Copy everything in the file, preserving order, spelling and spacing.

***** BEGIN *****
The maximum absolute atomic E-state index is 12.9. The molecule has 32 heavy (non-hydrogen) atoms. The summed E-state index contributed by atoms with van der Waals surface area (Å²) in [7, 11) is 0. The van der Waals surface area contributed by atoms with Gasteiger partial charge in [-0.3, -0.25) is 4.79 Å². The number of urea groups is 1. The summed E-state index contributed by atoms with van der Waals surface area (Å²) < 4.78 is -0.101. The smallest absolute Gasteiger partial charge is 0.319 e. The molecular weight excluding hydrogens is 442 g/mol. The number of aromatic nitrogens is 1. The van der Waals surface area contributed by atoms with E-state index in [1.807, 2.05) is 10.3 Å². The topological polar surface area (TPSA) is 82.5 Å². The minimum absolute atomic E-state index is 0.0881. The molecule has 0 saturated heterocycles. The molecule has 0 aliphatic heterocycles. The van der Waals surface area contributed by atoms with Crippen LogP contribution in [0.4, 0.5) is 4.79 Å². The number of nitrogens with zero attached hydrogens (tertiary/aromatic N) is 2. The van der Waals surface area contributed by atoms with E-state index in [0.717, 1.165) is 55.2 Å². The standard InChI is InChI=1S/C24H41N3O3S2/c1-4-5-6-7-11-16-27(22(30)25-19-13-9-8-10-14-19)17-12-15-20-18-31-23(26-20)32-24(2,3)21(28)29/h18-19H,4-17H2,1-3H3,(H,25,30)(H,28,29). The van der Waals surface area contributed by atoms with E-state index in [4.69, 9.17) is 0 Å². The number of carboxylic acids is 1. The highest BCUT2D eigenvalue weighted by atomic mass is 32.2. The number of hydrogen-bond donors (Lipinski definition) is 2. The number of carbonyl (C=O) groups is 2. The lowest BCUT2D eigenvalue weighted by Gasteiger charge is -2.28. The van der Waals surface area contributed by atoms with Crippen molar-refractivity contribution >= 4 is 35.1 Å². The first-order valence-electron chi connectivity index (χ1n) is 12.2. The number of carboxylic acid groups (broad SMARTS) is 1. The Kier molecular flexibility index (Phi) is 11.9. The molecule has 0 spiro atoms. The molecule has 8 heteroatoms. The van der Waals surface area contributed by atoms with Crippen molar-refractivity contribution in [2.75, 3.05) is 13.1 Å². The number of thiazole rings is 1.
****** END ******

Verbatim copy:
The maximum absolute atomic E-state index is 12.9. The molecule has 32 heavy (non-hydrogen) atoms. The summed E-state index contributed by atoms with van der Waals surface area (Å²) in [7, 11) is 0. The van der Waals surface area contributed by atoms with Gasteiger partial charge in [-0.3, -0.25) is 4.79 Å². The number of urea groups is 1. The summed E-state index contributed by atoms with van der Waals surface area (Å²) < 4.78 is -0.101. The smallest absolute Gasteiger partial charge is 0.319 e. The molecular weight excluding hydrogens is 442 g/mol. The number of aromatic nitrogens is 1. The van der Waals surface area contributed by atoms with E-state index in [1.807, 2.05) is 10.3 Å². The topological polar surface area (TPSA) is 82.5 Å². The minimum absolute atomic E-state index is 0.0881. The molecule has 0 saturated heterocycles. The molecule has 0 aliphatic heterocycles. The van der Waals surface area contributed by atoms with Crippen LogP contribution in [0.4, 0.5) is 4.79 Å². The number of nitrogens with zero attached hydrogens (tertiary/aromatic N) is 2. The van der Waals surface area contributed by atoms with E-state index in [0.717, 1.165) is 55.2 Å². The standard InChI is InChI=1S/C24H41N3O3S2/c1-4-5-6-7-11-16-27(22(30)25-19-13-9-8-10-14-19)17-12-15-20-18-31-23(26-20)32-24(2,3)21(28)29/h18-19H,4-17H2,1-3H3,(H,25,30)(H,28,29). The van der Waals surface area contributed by atoms with E-state index in [4.69, 9.17) is 0 Å². The number of carboxylic acids is 1. The highest BCUT2D eigenvalue weighted by atomic mass is 32.2. The number of hydrogen-bond donors (Lipinski definition) is 2. The number of carbonyl (C=O) groups is 2. The lowest BCUT2D eigenvalue weighted by Gasteiger charge is -2.28. The van der Waals surface area contributed by atoms with Crippen molar-refractivity contribution >= 4 is 35.1 Å². The first-order valence-electron chi connectivity index (χ1n) is 12.2. The number of carboxylic acid groups (broad SMARTS) is 1. The Kier molecular flexibility index (Phi) is 11.9. The molecule has 0 spiro atoms. The molecule has 8 heteroatoms. The van der Waals surface area contributed by atoms with Crippen molar-refractivity contribution in [2.75, 3.05) is 13.1 Å². The number of thiazole rings is 1.